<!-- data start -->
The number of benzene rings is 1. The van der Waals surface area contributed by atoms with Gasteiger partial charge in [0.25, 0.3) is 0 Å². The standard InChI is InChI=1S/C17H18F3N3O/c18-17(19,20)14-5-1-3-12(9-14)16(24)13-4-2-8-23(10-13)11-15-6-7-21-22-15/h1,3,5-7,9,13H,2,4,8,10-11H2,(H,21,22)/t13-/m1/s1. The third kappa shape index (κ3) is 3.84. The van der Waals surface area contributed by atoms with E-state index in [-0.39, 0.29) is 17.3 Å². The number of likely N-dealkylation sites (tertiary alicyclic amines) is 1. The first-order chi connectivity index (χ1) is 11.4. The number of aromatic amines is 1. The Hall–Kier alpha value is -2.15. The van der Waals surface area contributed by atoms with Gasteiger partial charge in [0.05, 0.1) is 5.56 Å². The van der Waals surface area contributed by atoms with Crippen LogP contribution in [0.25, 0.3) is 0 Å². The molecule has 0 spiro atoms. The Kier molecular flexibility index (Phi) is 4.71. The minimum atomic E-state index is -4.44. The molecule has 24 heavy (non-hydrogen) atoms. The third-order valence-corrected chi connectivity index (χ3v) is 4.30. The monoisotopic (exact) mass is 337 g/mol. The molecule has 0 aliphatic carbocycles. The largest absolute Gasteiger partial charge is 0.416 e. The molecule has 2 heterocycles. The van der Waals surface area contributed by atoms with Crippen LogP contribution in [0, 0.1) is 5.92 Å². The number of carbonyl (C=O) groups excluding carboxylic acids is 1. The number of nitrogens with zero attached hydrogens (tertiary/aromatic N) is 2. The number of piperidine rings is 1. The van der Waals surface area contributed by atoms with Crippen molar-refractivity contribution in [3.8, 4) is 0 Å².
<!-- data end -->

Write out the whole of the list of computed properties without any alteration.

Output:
The number of benzene rings is 1. The van der Waals surface area contributed by atoms with Gasteiger partial charge in [0.25, 0.3) is 0 Å². The standard InChI is InChI=1S/C17H18F3N3O/c18-17(19,20)14-5-1-3-12(9-14)16(24)13-4-2-8-23(10-13)11-15-6-7-21-22-15/h1,3,5-7,9,13H,2,4,8,10-11H2,(H,21,22)/t13-/m1/s1. The third kappa shape index (κ3) is 3.84. The van der Waals surface area contributed by atoms with E-state index in [-0.39, 0.29) is 17.3 Å². The number of likely N-dealkylation sites (tertiary alicyclic amines) is 1. The first-order chi connectivity index (χ1) is 11.4. The number of aromatic amines is 1. The Hall–Kier alpha value is -2.15. The van der Waals surface area contributed by atoms with Gasteiger partial charge in [0.05, 0.1) is 5.56 Å². The van der Waals surface area contributed by atoms with Crippen LogP contribution in [0.25, 0.3) is 0 Å². The molecule has 0 spiro atoms. The Kier molecular flexibility index (Phi) is 4.71. The minimum atomic E-state index is -4.44. The molecule has 24 heavy (non-hydrogen) atoms. The third-order valence-corrected chi connectivity index (χ3v) is 4.30. The monoisotopic (exact) mass is 337 g/mol. The molecule has 0 aliphatic carbocycles. The largest absolute Gasteiger partial charge is 0.416 e. The molecule has 2 heterocycles. The van der Waals surface area contributed by atoms with Crippen LogP contribution in [0, 0.1) is 5.92 Å². The number of carbonyl (C=O) groups excluding carboxylic acids is 1. The number of nitrogens with zero attached hydrogens (tertiary/aromatic N) is 2. The number of piperidine rings is 1. The van der Waals surface area contributed by atoms with Crippen molar-refractivity contribution in [3.8, 4) is 0 Å².